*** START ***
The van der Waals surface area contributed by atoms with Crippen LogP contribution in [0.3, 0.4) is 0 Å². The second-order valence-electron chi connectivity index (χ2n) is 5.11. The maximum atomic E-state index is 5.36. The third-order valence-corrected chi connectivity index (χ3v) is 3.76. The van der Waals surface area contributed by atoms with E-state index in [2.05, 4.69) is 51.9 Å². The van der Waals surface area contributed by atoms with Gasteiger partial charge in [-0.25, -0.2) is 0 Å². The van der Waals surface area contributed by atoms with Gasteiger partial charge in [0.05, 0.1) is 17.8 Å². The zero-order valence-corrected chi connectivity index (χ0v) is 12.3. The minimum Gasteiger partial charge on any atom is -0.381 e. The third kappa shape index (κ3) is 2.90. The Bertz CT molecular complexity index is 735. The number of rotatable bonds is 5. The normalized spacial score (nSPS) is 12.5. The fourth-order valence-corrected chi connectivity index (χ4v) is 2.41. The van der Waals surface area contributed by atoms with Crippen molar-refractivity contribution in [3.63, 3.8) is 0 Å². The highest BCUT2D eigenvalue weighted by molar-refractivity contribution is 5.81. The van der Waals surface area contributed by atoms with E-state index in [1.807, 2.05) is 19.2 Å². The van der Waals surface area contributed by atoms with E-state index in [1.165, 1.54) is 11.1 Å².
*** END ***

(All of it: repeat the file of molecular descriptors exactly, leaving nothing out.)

The van der Waals surface area contributed by atoms with Crippen LogP contribution in [0.3, 0.4) is 0 Å². The second-order valence-electron chi connectivity index (χ2n) is 5.11. The maximum atomic E-state index is 5.36. The third-order valence-corrected chi connectivity index (χ3v) is 3.76. The van der Waals surface area contributed by atoms with E-state index in [2.05, 4.69) is 51.9 Å². The van der Waals surface area contributed by atoms with Gasteiger partial charge in [-0.25, -0.2) is 0 Å². The van der Waals surface area contributed by atoms with Gasteiger partial charge in [0.05, 0.1) is 17.8 Å². The zero-order valence-corrected chi connectivity index (χ0v) is 12.3. The minimum Gasteiger partial charge on any atom is -0.381 e. The third kappa shape index (κ3) is 2.90. The Bertz CT molecular complexity index is 735. The number of rotatable bonds is 5. The normalized spacial score (nSPS) is 12.5. The fourth-order valence-corrected chi connectivity index (χ4v) is 2.41. The van der Waals surface area contributed by atoms with Crippen molar-refractivity contribution in [3.63, 3.8) is 0 Å². The highest BCUT2D eigenvalue weighted by molar-refractivity contribution is 5.81. The van der Waals surface area contributed by atoms with E-state index in [1.807, 2.05) is 19.2 Å². The van der Waals surface area contributed by atoms with E-state index in [1.165, 1.54) is 11.1 Å².